Sunday, April 10, 2011


The only thing I can compare 'Othello' to is, well, The Dark Knight. But I never mention superheroes on this blog, so I won't elaborate.

'Othello' was...INTENSE. I mean, wow! That was High. Tragedy. Seriously. Iago was... a work of art, really. I really didn't think people back then were capable of creating villains like Iago. He was so evil and so brilliant, I said I wouldn't elaborate, but I can't talk about Iago without saying something about The Joker. Just the pure, raw, evilness. It is very much like The Joker.

Iago is driven by three things: Gain. He wants more money, that is why he keeps Rodrigo around. Sport. In one part, he actually says that he is doing what he is doing for the sport. (Again, The Joker comes to mind.) And revenge. He wants nothing more than to break Othello. For two reasons, one, he thinks Othello had an affair with Emilia, his wife. But he only mentions that once, his main reason is that Othello made young Michael Cassio his lieutenant instead of himself.

He develops this plain, this complex and yet simple plain. The entire play is basically about how he destroys Othello. He twists Othello's love for Desdemona, turns it into jealousy ("It is thee green-eyed monster that doth mock the the meat it feeds on."), and then into hatred.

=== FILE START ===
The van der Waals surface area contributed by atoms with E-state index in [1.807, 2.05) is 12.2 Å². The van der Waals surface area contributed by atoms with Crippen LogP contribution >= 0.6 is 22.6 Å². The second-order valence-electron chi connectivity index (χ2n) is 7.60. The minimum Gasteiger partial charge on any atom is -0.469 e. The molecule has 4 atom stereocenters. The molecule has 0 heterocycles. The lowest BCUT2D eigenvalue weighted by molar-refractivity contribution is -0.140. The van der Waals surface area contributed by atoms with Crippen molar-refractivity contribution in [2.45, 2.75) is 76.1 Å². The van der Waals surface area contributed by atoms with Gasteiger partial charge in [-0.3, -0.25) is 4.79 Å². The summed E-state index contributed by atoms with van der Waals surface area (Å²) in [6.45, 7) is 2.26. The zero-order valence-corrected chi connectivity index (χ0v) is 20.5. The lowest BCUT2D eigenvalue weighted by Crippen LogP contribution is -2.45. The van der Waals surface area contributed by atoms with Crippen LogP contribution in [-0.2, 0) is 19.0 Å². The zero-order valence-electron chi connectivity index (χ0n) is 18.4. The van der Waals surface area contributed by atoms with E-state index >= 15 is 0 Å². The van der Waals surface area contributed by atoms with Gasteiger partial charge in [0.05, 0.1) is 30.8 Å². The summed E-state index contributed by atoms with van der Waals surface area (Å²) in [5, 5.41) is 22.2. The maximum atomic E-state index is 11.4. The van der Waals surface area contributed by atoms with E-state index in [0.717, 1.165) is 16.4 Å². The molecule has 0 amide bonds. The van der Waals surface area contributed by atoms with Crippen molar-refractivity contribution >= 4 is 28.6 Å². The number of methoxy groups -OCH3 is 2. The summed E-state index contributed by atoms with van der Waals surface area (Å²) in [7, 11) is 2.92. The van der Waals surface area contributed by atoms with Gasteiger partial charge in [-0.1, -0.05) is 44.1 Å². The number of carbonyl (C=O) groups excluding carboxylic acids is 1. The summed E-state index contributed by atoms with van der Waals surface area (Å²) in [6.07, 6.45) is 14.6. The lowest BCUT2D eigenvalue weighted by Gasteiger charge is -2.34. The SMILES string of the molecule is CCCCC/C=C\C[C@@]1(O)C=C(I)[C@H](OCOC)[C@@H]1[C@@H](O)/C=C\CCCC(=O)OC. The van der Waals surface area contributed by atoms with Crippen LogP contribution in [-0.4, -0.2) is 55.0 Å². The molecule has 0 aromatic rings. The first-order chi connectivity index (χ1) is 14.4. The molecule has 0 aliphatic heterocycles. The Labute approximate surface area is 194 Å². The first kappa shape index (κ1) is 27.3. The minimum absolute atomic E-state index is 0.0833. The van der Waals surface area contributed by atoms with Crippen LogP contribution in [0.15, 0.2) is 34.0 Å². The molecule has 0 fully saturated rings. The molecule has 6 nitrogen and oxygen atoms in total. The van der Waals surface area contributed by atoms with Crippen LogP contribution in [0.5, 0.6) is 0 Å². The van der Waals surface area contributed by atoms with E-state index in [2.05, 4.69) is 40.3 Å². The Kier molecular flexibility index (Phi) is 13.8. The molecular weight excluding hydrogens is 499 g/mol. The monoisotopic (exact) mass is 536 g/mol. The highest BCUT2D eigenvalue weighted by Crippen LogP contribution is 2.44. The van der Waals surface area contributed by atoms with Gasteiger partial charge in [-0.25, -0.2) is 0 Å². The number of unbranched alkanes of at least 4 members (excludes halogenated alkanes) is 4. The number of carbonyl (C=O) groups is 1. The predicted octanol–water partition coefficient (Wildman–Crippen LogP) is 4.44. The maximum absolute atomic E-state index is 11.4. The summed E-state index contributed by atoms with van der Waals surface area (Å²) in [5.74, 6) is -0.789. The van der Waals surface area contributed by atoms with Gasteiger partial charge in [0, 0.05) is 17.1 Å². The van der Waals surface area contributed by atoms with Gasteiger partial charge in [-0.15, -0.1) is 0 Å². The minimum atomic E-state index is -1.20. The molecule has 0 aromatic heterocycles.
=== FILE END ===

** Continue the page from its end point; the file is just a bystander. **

Worst Character: Uh.... Iago? He is the ultimate villain, but, as I said, he was a work of art. The most insidious thing about him it how much everyone trusted him, "Honest Iago." They (Othello, Rodrigo, and Cassio.) all believed that Iago deeply and truly had their best interest in mind. They all actually thought that he was just helping them out, but in reality, he was just serving his own purposes.

Best Character: Michael Cassio. He was just a really good dude. Almost too good. That is, his noble innocence made him rather easy for Iago to use. I liked him very much. He was loyal and trustworthy and honest. He was, in fact, everything everyone thought Iago was.

In a Word: Intense.

Rated: R

Crowning Moment: I asked Kae if 'Othello' had a best part. She replied, "Uh, from page one to the last part." In the book where I read 'Othello', the play actually starts on page 363, but you get the point.

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